EUOBSERVER / BRUSSELS - As the UN Copenhagen climate change summit next month threatens increasingly to be a flop, the Swedish prime minister has begun laying the blame for failure at Washington's doorstep.
In Saturday's (21 November) edition of centre-right Swedish daily Svenska Dagbladet, premier Frederick Reinfeldt defended his work on a global climate pact while at the helm of Europe and expressed his disappointment in the new American administration.
He described a "pronounced difficulty from several sides" but then went on to salute all major global blocs other than the US and Canada.
After bountifully praising the offers on the table from Australia, Japan, South Korea, Russia, China, Indonesia and Brazil and developing nations in general, Mr Reinfeld bluntly stated that the US position is "not enough."
"Protracted discussions of the proposed new American climate and energy legislation in Congress limit the opportunities for clear political leadership," said the Swedish leader, whose country holds the EU's six-month rotating presidency for a few more weeks, before handing over the reins to Spain and a new permanent EU Council president.
"We know that the proposal, should it be adopted, would lead to significant reductions of emissions by 2050. But ...a lot of work is needed to live up to the ambitious promises of change."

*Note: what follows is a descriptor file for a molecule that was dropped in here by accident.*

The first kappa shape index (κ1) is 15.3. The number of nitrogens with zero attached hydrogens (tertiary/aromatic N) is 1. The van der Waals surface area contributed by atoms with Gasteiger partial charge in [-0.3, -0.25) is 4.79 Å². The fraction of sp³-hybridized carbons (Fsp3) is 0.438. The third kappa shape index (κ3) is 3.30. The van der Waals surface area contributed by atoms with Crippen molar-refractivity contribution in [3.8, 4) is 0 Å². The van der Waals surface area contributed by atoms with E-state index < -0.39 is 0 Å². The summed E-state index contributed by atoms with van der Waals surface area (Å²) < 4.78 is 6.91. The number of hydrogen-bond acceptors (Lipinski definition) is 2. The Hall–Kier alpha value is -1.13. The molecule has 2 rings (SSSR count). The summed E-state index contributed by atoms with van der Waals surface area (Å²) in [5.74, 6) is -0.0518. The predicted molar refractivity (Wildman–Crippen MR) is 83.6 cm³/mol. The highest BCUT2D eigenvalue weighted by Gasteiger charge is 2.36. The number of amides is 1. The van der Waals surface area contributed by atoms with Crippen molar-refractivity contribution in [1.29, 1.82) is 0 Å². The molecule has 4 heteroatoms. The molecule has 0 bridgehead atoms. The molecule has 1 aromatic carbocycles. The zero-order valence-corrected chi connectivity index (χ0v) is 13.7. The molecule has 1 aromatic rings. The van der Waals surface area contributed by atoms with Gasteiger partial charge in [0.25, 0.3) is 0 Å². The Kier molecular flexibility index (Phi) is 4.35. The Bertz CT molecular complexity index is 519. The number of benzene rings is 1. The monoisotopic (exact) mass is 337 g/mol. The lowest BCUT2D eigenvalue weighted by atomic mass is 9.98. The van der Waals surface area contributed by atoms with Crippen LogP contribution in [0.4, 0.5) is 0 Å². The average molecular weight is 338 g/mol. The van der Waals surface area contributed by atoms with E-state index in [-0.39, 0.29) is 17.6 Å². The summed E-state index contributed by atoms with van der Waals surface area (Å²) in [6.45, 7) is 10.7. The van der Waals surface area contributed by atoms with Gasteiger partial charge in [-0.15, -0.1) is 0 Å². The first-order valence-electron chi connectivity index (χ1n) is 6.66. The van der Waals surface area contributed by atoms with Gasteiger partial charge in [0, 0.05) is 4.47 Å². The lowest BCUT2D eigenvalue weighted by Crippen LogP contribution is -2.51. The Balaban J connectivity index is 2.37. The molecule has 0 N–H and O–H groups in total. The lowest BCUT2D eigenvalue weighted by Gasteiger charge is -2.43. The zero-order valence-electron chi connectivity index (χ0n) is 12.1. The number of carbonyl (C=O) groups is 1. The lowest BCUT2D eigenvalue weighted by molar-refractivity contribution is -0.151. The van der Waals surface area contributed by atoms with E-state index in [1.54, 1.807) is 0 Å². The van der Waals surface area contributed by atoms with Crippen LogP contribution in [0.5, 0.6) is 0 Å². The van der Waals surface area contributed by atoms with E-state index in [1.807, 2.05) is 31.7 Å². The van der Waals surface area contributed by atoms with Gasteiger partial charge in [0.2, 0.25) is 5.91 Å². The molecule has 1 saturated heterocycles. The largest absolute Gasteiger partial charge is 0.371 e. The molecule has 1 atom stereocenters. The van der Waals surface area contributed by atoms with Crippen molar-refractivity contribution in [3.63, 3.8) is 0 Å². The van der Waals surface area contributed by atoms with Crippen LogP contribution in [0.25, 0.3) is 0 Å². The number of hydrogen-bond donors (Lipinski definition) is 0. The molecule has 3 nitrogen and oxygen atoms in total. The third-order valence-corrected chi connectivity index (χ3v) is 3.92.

"Again - this is not enough. The process is too slow and the pledges made are still not binding, which is essential if we are to reach the two degree target [on limiting global temperature increases]."
He did however concede that the US is making "small steps in the right direction."
Mr Reinfeldt's language stood in stark contrast to his statements about other nations, which he variously awarded accolades such as "very ambitious" and "very important" and which have come up with "concrete programmes" and "major investments."
While the EU has regularly been criticised by both green groups and development NGOs for forming a developed-nation bloc with the US against the third world, developing nations were also saluted for their efforts.
"A number of developing countries have reported declining emission figures compared to business-as-usual. Indonesia is a very important example of this," the Swedish premier said.
He added that, for its part, the European Union had shown strong leadership in the talks ahead of the summit.
"From the EU's side, we have always had our sights set on a comprehensive and binding agreement in Copenhagen. We have held fast to our commitment to reduce our emissions by 2020, irrespective of what others do. During the Swedish Presidency we also reached agreement on financing and technology transfer."
He rebuked "some countries" for foot-dragging, however.
"At the same time, we have seen how some of the greatest emitting countries have continued to bide their time. They want to see others lead the way, and have been unwilling to be held accountable by a sceptical public opinion.
"That strategy is untenable. It provides no global answer. It does not solve the threat of climate change."